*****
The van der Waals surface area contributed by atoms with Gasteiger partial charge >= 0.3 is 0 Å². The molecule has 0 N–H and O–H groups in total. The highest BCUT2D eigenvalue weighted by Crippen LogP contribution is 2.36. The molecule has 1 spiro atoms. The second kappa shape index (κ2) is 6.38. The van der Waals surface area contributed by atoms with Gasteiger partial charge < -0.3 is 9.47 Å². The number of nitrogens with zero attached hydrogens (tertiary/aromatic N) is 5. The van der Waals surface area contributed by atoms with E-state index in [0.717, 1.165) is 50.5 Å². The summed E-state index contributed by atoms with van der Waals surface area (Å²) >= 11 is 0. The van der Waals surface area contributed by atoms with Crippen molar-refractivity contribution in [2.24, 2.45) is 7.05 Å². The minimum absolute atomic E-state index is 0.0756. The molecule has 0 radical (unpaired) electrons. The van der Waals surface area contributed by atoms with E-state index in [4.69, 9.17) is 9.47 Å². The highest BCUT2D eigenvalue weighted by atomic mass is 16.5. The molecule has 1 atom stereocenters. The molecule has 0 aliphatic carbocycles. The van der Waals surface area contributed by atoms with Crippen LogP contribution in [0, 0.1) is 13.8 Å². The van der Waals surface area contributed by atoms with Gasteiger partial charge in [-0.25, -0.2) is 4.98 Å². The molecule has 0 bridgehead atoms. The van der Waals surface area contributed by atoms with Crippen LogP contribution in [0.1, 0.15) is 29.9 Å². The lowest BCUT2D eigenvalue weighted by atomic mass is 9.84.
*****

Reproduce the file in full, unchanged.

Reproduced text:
The van der Waals surface area contributed by atoms with Gasteiger partial charge >= 0.3 is 0 Å². The molecule has 0 N–H and O–H groups in total. The highest BCUT2D eigenvalue weighted by Crippen LogP contribution is 2.36. The molecule has 1 spiro atoms. The second kappa shape index (κ2) is 6.38. The van der Waals surface area contributed by atoms with Gasteiger partial charge < -0.3 is 9.47 Å². The number of nitrogens with zero attached hydrogens (tertiary/aromatic N) is 5. The van der Waals surface area contributed by atoms with E-state index in [0.717, 1.165) is 50.5 Å². The summed E-state index contributed by atoms with van der Waals surface area (Å²) >= 11 is 0. The van der Waals surface area contributed by atoms with Crippen molar-refractivity contribution in [2.24, 2.45) is 7.05 Å². The minimum absolute atomic E-state index is 0.0756. The molecule has 0 radical (unpaired) electrons. The van der Waals surface area contributed by atoms with E-state index in [4.69, 9.17) is 9.47 Å². The highest BCUT2D eigenvalue weighted by atomic mass is 16.5. The molecule has 1 atom stereocenters. The molecule has 0 aliphatic carbocycles. The van der Waals surface area contributed by atoms with Crippen LogP contribution in [0, 0.1) is 13.8 Å². The van der Waals surface area contributed by atoms with Gasteiger partial charge in [-0.25, -0.2) is 4.98 Å². The molecule has 0 bridgehead atoms. The van der Waals surface area contributed by atoms with Crippen LogP contribution in [0.1, 0.15) is 29.9 Å². The lowest BCUT2D eigenvalue weighted by atomic mass is 9.84.